Page Banner

United States Department of Agriculture

Agricultural Research Service

Research Project: Using Agricultural and Industrial Byproducts to Improve Crop Production Systems and Environment Quality

Location: National Soil Dynamics Laboratory

Title: Alternative substrates in production of trees in 25-gallon containers

Authors
item Murphy, A -
item Gilliam, C -
item Fain, G -
item Torbert, Henry
item Gallagher, T -
item Sibley, J -
item Marble, S -

Submitted to: Southern Nursery Association Research Conference
Publication Type: Proceedings
Publication Acceptance Date: October 12, 2011
Publication Date: January 18, 2012
Citation: Murphy, A.M., Gilliam, C.H., Fain, G.B., Torbert, H.A., Gallagher, T.V., Sibley, J.L., Marble, S.C. 2012. Alternative substrates in production of trees in 25-gallon containers. In: Proceedings of the Southern Nursery Association Research Conference. 57:55-59.

Interpretive Summary: Pine bark supplies have wavered in availability over the past couple of years due to a shift in-field harvesting where bark is used as a biofuel material. Research in alternative potting substrates has continued across the country in an attempt to identify inexpensive, and logistically available, substrate options that could offset any lapses in pine bark availability. Two high wood content, pine based, substrates have been identified as potential amendments or replacements to pine bark in soilless media. Whole Tree (WT) (approx 80% wood particles, 15% bark, and 55% needles) consists of the entire pine tree harvested from pine plantations, and Clean Chip Residue (CCR) (approx 50%, wood, 40% bark, and 10% needles) was evaluated as an alternative to peat in greenhouse substrates. These products were also evaluated as an alternative to PB in the production of six woody ornamental species in full gallon containers including lantana spirea, azalea, tea olive, ligustrum and holly. Treatments consisted of 100% PB, WT, and CCR, and then treatments with either 25, 50, or 75% CCR or WT mixed with PB. Data from the study showed that after 365 days, five of the six species tested showed no difference in growth indices of any treatment compared to the PB standard.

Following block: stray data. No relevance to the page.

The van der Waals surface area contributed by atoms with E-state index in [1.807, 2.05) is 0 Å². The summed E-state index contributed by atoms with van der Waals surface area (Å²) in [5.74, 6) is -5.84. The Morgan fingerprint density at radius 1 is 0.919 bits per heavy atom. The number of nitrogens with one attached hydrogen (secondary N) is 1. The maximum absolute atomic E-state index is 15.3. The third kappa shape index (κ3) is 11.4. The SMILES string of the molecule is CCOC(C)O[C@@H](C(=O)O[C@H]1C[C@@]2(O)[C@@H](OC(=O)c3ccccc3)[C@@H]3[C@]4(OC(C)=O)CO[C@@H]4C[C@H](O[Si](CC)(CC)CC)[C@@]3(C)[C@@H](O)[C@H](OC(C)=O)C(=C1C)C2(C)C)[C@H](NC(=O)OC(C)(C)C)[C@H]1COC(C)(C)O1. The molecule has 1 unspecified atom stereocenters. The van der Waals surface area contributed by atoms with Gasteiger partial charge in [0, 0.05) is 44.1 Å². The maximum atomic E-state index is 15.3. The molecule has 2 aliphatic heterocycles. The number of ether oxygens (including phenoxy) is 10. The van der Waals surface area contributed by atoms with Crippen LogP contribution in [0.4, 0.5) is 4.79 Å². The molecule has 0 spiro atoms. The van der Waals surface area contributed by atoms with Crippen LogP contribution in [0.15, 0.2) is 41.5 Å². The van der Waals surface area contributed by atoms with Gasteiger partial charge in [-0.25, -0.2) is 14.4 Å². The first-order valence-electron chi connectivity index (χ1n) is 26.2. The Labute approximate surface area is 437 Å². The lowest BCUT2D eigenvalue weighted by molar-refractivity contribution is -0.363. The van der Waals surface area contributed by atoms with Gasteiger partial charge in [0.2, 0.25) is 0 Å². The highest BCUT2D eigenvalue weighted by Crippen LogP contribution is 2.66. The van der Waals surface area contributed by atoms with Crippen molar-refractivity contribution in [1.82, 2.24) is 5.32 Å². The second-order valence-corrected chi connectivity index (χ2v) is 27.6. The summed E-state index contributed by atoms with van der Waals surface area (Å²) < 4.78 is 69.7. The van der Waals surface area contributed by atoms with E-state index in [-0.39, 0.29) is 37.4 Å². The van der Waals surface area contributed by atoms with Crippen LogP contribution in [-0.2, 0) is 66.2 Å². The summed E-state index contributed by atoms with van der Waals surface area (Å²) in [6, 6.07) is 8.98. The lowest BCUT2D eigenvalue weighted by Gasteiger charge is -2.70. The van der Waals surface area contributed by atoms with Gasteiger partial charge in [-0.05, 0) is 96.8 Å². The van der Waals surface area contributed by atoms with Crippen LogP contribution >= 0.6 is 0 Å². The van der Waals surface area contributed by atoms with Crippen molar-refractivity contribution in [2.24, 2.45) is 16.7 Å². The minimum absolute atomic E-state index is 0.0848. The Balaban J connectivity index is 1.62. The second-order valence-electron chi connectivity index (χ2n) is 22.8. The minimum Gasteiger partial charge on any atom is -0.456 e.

Technical Abstract: Pine bark supplies have wavered in availability over the past couple of years due to a shift in-field harvesting where bark is used as a biofuel material. Research in alternative potting substrates has continued across the country in an attempt to identify inexpensive, and logistically available, substrate options that could offset any lapses in pine bark availability. Two high wood content, pine based, substrates have been identified as potential amendments or replacements to pine bark in soilless media. Whole Tree (WT) (approx 80% wood particles, 15% bark, and 55% needles) consists of the entire pine tree harvested from pine plantations, and Clean Chip Residue (CCR) (approx 50%, wood, 40% bark, and 10% needles) was evaluated as an alternative to peat in greenhouse substrates. These products were also evaluated as an alternative to PB in the production of six woody ornamental species in full gallon containers including lantana spirea, azalea, tea olive, ligustrum and holly. Treatments consisted of 100% PB, WT, and CCR, and then treatments with either 25, 50, or 75% CCR or WT mixed with PB. Data from the study showed that after 365 days, five of the six species tested showed no difference in growth indices of any treatment compared to the PB standard.

Last Modified: 10/25/2014